Food and Behaviour Research

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Do Children with Attention-Deficit/Hyperactivity Disorder Follow a Different Dietary Pattern than That of Their Control Peers?

Rojo-Marticella M, Arija V, Ángel Alda J, Morales-Hidalgo P, Esteban-Figuerola P, Canals J (2022) Nutrients Mar 8;14(6):1131 doi: 10.3390/nu14061131 

Web URL: Read this and related articles on PubMed


Attention-deficit/hyperactivity disorder (ADHD) is one of the most common neurodevelopmental disorders in children and adolescents. A current area of interest is the association between ADHD and food consumption. The aim of this study was to determine the food consumption and dietary patterns of children with and without ADHD in relation to their age and ADHD presentation. The study involved 259 preschoolers aged 3 to 6 years old (57 with ADHD and 202 controls) and 475 elementary-school-age children, aged 10 to 12 years old (213 with ADHD and 262 controls) from Spain. ADHD was diagnosed in accordance with the Diagnostic and Statistical Manual of Mental Disorders (5th edition) from Schedule for Affective Disorders and Schizophrenia for School-Age Children interviews. Eating data were collected using a food consumption frequency questionnaire, and principal component analysis was carried out to analyze dietary patterns. Western-like, sweet, and healthy patterns were identified. The ADHD group was negatively associated with the healthy pattern (p < 0.001) and positively associated with the Western-like diet (p = 0.004). Children with inattentive presentation showed lower adherence (12.2%) to a healthy pattern than that of the control group (39.9%) (p < 0.001). There is an association between ADHD and dietary habits; children with inattentive presentation may particularly be at risk of unhealthy eating habits.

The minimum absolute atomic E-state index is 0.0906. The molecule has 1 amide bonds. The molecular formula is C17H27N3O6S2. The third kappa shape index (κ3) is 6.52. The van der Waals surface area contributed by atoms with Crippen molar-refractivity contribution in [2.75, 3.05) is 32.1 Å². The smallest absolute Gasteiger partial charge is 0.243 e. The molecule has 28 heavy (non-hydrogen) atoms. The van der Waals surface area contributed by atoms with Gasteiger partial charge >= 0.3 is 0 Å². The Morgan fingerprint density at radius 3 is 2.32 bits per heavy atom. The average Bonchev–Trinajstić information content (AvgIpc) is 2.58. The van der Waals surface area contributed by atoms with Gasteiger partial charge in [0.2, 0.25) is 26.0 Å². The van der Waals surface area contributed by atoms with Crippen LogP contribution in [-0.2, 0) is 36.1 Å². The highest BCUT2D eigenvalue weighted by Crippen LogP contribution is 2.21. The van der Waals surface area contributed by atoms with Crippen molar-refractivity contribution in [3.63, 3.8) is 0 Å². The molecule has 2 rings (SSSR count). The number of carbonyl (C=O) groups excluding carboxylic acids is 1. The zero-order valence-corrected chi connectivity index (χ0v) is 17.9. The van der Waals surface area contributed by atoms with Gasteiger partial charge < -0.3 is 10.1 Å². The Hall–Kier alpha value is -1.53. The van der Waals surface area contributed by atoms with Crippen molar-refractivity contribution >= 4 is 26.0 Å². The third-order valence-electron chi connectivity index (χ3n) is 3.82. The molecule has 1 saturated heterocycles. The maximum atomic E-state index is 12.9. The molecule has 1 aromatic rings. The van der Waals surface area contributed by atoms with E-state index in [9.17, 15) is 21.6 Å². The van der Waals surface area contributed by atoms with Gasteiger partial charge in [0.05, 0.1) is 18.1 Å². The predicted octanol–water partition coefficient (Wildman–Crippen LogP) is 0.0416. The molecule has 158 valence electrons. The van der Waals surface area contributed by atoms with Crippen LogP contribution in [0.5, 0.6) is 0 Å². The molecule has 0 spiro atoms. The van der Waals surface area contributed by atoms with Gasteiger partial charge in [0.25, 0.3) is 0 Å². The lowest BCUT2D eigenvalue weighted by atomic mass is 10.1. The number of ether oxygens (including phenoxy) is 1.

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For further information of the effects of nutrition on behaviour and neurodevelopmental disorders please attend our upcoming webinar:

Nutrition for ADHD and Neurodiverse Minds:  Feeding better mood, behaviour, learning and sleep in ADHD and related conditions

Thursday 9th June at 18.00 (BST)

Hear Dr Rachel Gow and Dr Alex Richardson, 2 leading experts in the field of nutrition and neurodevelopmental conditions, discuss the following:

  • How food and diet can affect symptoms of ADHD and related developmental conditions - including Dyslexia, Dyspraxia and the Autistic Spectrum 
  • Links between these conditions and Anxiety, Depression and other Mood Disorders, as well as physical health and wellbeing.
There will also be a live Q&A session.

  • Click here for further information, and to book your place